Above every game (Ephesians 1:11-23)
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When I moved to Wisconsin more than a decade ago, I knew the Green Bay Packers had a storied history and a national reputation. What I didn't know was the enormous power the Packers hold in the culture of this state. I've since learned that:
- The best time to go shopping is during a Packers game. Stores and malls throughout Wisconsin are completely empty.
- Lambeau Field, the Packers' stadium in Green Bay, is one of the top destinations for Wisconsin weddings (more than 100 this year).
- There is a 45-year waiting list for season tickets. Wisconsin families pass down their tickets from one generation to the next.
- Wisconsin pastors, when planning their church's fall schedule, sit down with the Packers' schedule to make sure all church activities (including worship) don't conflict with a game.
- When the Packers won the Super Bowl in 2010, all public schools surrounding Green Bay were closed so that students could travel to the stadium and welcome home their triumphant team.
- Stadium expansions are partially funded through the public sale of "Packers Stock," $250 stock certificates that include voting rights--but the redemption price is minimal, no dividends are ever paid, and the stock cannot appreciate in value. For the 2012 expansion, $67 million was raised during the 12-week stock sale that occurred online. Today there are more than 360,000 shareholders of Packers stock. Each can claim the title "NFL team owner."
- On "green and gold Fridays" before home games, tens of thousands of children throughout the state wear Packers jerseys to school.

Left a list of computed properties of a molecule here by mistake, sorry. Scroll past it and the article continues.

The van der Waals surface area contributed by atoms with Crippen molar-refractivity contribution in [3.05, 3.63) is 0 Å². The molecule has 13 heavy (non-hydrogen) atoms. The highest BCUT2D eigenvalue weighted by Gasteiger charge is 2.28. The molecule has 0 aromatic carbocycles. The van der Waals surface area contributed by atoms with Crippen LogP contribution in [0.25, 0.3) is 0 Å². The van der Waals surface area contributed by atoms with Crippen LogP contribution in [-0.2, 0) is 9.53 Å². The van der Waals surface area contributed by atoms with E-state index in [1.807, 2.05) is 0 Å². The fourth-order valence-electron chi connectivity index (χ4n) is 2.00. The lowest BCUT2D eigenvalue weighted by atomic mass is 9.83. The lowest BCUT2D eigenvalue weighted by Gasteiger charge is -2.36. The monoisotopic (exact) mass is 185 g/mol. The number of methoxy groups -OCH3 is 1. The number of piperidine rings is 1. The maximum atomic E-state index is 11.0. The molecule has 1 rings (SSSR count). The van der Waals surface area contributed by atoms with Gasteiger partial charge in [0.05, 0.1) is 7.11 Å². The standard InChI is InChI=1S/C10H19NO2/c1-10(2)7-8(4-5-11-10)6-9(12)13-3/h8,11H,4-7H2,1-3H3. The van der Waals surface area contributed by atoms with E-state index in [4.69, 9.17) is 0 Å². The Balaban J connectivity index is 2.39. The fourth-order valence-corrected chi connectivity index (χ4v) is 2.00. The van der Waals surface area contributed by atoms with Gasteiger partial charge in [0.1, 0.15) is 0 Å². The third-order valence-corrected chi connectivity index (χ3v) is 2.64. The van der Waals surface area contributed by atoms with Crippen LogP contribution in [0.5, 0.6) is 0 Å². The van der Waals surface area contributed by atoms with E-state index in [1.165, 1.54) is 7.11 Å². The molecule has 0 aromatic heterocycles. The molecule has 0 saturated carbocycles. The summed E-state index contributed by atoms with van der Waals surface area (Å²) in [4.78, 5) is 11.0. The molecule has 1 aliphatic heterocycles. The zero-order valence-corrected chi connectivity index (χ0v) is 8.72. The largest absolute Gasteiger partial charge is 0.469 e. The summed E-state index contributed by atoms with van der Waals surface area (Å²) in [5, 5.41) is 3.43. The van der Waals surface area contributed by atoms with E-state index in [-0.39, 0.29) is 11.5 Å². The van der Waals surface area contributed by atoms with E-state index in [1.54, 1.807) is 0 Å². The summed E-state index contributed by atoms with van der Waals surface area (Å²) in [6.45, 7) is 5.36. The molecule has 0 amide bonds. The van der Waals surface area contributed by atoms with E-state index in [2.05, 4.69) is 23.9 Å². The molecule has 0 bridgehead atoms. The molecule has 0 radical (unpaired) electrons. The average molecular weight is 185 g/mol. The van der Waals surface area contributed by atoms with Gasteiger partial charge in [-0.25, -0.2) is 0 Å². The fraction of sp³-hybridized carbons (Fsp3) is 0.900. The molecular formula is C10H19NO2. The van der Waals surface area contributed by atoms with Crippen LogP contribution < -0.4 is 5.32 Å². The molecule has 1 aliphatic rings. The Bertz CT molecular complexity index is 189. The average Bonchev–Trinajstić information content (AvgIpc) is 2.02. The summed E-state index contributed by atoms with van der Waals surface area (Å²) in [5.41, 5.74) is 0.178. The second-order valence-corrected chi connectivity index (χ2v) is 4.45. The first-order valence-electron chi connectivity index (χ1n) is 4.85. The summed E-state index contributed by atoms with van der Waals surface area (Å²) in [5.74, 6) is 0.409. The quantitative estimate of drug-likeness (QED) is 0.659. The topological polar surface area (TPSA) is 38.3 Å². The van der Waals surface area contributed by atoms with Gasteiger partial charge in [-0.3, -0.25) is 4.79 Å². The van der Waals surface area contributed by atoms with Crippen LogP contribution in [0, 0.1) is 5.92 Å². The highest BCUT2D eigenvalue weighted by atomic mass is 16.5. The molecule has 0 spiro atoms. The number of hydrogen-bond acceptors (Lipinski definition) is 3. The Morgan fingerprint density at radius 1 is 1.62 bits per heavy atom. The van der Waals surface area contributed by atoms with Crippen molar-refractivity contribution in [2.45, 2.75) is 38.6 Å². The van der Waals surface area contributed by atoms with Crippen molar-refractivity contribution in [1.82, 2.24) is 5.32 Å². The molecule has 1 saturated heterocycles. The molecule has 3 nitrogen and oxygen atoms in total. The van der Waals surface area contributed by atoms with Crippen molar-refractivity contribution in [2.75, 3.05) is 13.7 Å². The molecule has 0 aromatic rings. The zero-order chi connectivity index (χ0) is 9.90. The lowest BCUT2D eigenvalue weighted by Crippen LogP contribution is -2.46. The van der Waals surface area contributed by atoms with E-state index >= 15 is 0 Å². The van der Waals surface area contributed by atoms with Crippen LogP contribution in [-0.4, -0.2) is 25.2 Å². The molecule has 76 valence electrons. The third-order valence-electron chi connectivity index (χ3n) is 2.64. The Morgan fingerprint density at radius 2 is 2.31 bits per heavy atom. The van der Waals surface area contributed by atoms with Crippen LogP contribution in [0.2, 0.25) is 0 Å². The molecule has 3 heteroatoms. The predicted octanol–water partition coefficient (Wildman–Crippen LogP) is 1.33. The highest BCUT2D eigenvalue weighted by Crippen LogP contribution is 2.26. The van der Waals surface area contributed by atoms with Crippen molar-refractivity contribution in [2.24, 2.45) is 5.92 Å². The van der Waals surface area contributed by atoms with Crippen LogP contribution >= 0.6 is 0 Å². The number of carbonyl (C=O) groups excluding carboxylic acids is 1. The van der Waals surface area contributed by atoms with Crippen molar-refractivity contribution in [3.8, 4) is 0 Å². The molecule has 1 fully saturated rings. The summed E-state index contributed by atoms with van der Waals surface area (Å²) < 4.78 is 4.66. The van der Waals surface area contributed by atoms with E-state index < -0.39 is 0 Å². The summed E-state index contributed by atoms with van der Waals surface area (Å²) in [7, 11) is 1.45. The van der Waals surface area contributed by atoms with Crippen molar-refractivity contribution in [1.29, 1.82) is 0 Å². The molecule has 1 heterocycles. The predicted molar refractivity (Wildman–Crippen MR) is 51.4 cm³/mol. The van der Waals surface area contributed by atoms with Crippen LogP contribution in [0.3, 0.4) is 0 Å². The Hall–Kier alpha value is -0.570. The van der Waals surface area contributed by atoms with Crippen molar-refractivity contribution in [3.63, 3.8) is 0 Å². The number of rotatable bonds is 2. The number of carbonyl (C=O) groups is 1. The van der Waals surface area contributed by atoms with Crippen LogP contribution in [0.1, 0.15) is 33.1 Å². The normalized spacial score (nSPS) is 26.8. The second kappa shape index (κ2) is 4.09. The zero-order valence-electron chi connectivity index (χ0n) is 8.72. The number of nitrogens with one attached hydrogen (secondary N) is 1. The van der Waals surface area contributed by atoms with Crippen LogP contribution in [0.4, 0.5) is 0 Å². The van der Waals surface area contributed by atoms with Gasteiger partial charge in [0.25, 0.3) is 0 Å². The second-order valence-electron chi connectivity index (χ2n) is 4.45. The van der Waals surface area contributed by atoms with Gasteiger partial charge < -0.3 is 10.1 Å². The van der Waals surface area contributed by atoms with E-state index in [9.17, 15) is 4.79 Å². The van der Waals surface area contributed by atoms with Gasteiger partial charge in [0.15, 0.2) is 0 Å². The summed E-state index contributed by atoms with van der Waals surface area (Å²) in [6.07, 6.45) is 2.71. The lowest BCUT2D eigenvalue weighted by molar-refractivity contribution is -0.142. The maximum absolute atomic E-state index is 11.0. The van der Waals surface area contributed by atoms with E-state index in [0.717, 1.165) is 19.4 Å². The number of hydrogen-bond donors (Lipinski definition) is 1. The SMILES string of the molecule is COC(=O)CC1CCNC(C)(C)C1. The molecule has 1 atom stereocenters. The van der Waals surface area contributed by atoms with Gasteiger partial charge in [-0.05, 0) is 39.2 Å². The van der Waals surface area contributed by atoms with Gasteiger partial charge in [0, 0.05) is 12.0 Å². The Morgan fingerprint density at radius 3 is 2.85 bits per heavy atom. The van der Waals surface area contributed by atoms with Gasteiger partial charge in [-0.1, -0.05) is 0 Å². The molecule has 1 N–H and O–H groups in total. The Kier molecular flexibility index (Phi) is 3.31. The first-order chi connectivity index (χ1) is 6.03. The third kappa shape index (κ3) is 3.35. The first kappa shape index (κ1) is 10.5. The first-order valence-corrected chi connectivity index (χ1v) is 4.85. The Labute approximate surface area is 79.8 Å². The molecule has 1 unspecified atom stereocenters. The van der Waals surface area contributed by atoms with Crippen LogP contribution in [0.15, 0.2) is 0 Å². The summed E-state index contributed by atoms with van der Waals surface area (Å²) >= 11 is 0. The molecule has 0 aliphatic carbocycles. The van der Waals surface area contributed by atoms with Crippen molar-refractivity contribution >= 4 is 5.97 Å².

It wasn't until I heard a network sportscaster refer to Lambeau Field as the "cathedral in Green Bay" that I realized there was more going on here than mere team loyalty. Our state's fervent passion for and deep commitment to the Green Bay Packers border on a form of civil religion. This football franchise, along with the entire NFL, has become a cultural god.
The enthronement hymn in Ephesians 1 is an invitation to Paul's gentile readers to embrace and praise the majesty of God who is "the Father of glory," the one who sits at God's "right hand in the heavenly places, far above all rule and authority and power and dominion, and above every name that is named." This eschatological vision of the lordship of Christ has practical consequences for Paul: no human power or authority stands above it, and all are subject to divine judgment, for God "has put all things under his feet." This includes professional football.
Recently I watched Concussion, a movie about Bennet Omalu, the Nigerian-born pathologist who discovered chronic traumatic encephalopathy--the buildup of protein deposits in the brain caused by repeated blows to the head. In an early scene in the movie, Omalu (played by Will Smith) warns his colleagues about the physical dangers of football. "God did not intend for us to play football," he says.
In the movie another doctor tells Omalu to leave God out of his research. But Omalu, a devout Roman Catholic, knows that there are limits to the human body that God created, limits to what it can endure. In the relentless pursuit of athletic perfection, not to mention the temptations of fame and fortune, many thousands of football players have put their lives at risk, as we are now discovering. Concussion is about Dr. Omalu's tenacious Christian calling to challenge one of our nation's most cherished and powerful cultural gods. That tenacious calling will ultimately force football to become a much safer sport.
On this All Saints Sunday we remember the extraordinary witness of so many Christians through the centuries. The Nigerian pathologist who had the courage and tenacity to place professional football under God's feet and subject to God's judgment leads me to add Dr. Bennet Omalu to that list of saints.